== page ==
Bad mortgages backed securities that were collapsing in value and rocking the housing market and the economy.
This latest acceleration is fueled by cash and is also reflected in lower supply and higher prices in the rental market, she said.
“Until we can get a supply, it will continue like this,” Felenstein said.
According to the Berkshire Hathaway report, low inventory in the resale market would generally lead to increased sales of new developments, however, homebuilders were facing serious supply-side issues, including a lack of of approved and affordable land, increased costs of building materials, supply chain bottlenecks. and the difficulty in finding skilled labour.
“These supply-side challenges existed before the pandemic, but have worsened significantly over the past 18 months,” the report said.
“As a result, in 2021, 946 new single-family homes (built in 2020 and 2021) closed in Connecticut. This number is down 5.5% from the 1,001 new homes sold in 2020.
Demand for new construction also pushed up the average selling price of new and existing homes. forcing many first-time buyers to leave the market.
“It’s hard to get materials, and the cost of materials is skyrocketing,” Greg Ugalde, a Connecticut-based builder and former president of the National Association of Home Builders. recently told the Connecticut Mirror.
“And that’s forced some builders to sit on the sidelines waiting for things like lumber to be brought under control.” Prices have doubled or tripled in some areas, and you need to factor that into the price of a house.
He said that wood is just one product whose cost is skyrocketing and affects the housing market as a whole, including prices.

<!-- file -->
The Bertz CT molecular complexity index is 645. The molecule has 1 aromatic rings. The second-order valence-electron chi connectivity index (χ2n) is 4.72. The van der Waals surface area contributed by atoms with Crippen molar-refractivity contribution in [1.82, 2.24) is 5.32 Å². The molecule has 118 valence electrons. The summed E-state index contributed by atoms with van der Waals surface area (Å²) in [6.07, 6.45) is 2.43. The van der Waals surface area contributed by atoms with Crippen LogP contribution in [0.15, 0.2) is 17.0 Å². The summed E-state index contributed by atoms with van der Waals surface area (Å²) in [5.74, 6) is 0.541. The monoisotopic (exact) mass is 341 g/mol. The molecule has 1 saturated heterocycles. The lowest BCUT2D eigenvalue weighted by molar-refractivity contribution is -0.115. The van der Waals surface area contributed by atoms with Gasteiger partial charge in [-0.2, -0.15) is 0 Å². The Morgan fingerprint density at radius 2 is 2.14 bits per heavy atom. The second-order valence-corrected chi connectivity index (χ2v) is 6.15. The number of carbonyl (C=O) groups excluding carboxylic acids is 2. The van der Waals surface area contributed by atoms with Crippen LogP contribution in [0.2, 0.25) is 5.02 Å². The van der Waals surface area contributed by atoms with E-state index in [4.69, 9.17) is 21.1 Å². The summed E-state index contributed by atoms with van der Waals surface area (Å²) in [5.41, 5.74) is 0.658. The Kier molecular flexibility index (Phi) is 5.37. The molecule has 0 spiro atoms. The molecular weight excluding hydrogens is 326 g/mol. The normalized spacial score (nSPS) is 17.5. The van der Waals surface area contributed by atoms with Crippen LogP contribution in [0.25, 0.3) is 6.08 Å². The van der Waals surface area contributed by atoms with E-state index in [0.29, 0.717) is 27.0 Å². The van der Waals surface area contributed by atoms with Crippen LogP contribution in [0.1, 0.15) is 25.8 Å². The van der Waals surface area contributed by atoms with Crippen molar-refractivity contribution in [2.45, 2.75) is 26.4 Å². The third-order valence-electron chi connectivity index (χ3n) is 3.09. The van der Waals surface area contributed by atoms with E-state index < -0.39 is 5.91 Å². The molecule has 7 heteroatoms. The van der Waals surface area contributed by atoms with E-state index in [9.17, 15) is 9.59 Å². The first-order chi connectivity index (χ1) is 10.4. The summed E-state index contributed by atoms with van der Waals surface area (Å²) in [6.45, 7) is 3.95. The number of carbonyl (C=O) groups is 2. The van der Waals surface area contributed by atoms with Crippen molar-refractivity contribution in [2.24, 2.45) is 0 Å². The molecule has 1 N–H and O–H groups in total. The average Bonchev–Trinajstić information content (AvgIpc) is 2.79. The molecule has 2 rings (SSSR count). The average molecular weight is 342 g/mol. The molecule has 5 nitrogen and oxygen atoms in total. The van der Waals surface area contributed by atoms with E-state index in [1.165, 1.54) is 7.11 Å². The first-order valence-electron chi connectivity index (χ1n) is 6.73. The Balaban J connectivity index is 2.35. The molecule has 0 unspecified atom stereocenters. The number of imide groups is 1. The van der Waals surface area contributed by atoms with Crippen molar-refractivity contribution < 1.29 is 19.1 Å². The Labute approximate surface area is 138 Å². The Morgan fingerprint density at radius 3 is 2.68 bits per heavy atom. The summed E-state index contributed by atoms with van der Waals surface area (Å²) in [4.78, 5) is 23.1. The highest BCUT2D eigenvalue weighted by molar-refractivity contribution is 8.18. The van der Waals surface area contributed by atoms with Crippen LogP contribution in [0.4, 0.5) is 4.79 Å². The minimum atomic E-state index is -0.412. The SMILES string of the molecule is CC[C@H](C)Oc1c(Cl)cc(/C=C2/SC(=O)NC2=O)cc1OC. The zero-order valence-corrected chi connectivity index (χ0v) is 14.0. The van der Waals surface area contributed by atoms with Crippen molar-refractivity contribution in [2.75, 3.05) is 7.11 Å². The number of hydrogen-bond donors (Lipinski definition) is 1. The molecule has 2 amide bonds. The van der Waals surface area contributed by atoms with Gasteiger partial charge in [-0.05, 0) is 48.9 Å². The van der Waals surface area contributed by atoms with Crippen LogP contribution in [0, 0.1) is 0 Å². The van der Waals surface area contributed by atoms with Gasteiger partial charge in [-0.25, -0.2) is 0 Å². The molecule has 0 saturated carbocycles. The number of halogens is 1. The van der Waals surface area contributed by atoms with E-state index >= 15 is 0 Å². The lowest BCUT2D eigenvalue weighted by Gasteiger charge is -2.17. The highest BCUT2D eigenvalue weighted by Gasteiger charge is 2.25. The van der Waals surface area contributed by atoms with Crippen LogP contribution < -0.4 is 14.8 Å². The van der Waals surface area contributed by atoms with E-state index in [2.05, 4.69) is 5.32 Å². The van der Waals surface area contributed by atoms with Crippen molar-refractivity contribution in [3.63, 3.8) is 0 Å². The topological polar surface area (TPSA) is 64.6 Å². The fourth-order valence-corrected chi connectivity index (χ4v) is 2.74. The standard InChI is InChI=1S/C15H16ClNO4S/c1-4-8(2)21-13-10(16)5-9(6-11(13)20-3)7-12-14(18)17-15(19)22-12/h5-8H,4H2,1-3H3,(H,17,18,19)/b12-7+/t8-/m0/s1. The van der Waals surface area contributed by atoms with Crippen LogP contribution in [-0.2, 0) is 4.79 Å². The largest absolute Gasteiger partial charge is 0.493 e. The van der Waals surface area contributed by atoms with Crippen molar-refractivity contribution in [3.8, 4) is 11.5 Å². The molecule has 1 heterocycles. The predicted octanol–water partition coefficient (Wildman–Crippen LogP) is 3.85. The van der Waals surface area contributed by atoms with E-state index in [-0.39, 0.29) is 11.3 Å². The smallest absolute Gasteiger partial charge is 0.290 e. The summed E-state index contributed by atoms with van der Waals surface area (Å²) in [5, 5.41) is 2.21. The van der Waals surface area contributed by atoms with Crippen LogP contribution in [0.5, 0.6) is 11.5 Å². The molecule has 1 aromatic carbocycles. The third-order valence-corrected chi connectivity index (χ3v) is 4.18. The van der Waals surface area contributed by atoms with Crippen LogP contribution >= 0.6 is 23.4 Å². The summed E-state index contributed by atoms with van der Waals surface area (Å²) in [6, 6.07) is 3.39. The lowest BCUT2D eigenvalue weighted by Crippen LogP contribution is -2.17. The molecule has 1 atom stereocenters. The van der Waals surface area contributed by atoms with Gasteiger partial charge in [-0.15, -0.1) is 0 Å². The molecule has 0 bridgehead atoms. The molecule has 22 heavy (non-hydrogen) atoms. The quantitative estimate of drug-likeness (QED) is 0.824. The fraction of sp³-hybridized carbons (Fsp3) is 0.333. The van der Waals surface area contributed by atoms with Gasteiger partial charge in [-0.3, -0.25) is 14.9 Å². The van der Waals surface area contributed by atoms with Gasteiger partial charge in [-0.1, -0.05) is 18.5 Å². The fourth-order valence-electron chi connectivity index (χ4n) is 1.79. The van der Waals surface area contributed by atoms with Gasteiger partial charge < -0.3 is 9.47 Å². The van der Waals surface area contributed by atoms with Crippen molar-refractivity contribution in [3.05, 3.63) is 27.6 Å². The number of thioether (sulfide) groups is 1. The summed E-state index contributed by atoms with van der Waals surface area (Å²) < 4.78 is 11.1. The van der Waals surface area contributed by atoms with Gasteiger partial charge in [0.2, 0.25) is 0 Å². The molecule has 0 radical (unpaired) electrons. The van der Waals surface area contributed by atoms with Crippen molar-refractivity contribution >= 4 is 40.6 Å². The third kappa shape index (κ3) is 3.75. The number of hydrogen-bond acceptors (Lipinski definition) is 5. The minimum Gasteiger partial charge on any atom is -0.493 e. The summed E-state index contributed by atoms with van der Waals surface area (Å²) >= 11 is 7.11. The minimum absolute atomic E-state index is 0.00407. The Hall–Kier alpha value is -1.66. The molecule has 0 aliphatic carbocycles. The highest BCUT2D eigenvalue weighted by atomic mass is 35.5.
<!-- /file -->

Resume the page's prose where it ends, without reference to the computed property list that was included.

“For every $1,000 you add to the price of a home, there are nearly 154,000 households that are taken out of the market. So when you raise prices you have to be on the lookout for the families you are losing,” Ugalde told the Mirror.
“It’s a challenge for first-time buyers,” said Sandra Maier Schede of Maier Real Estate. “They are aggressive with their contracts, repossession sites, and bank and credit union repossessions.”
A balanced real estate market is one that has six to nine months of inventory, but the state average is 1.3 months for homes priced below $500,000, well below normal.
“There will still be announcements to a limited extent with life changes for sellers – death, divorce, financial reasons, retirement,” Schede said. “The market that holds and does not move as usual is the move to a bigger house (no inventory to move) and the reduced seller who may have had to bring his family home due to stress related to COVID.”
Out-of-state buyers with cash deposits also compete with first-time buyers. Schede and other agents reported buyers from New York and New Jersey and even Fairfield County buying homes in Meriden and Wallingford to take advantage of lower prices.
Any increase in interest rates will primarily impact buyers who are heavily dependent on financing, but Schede does not expect the market to slow significantly in the coming year.
“The current market will continue into 2022 as there is pent-up demand that has not been met,” Schede said. “It’s still a buyer’s market.”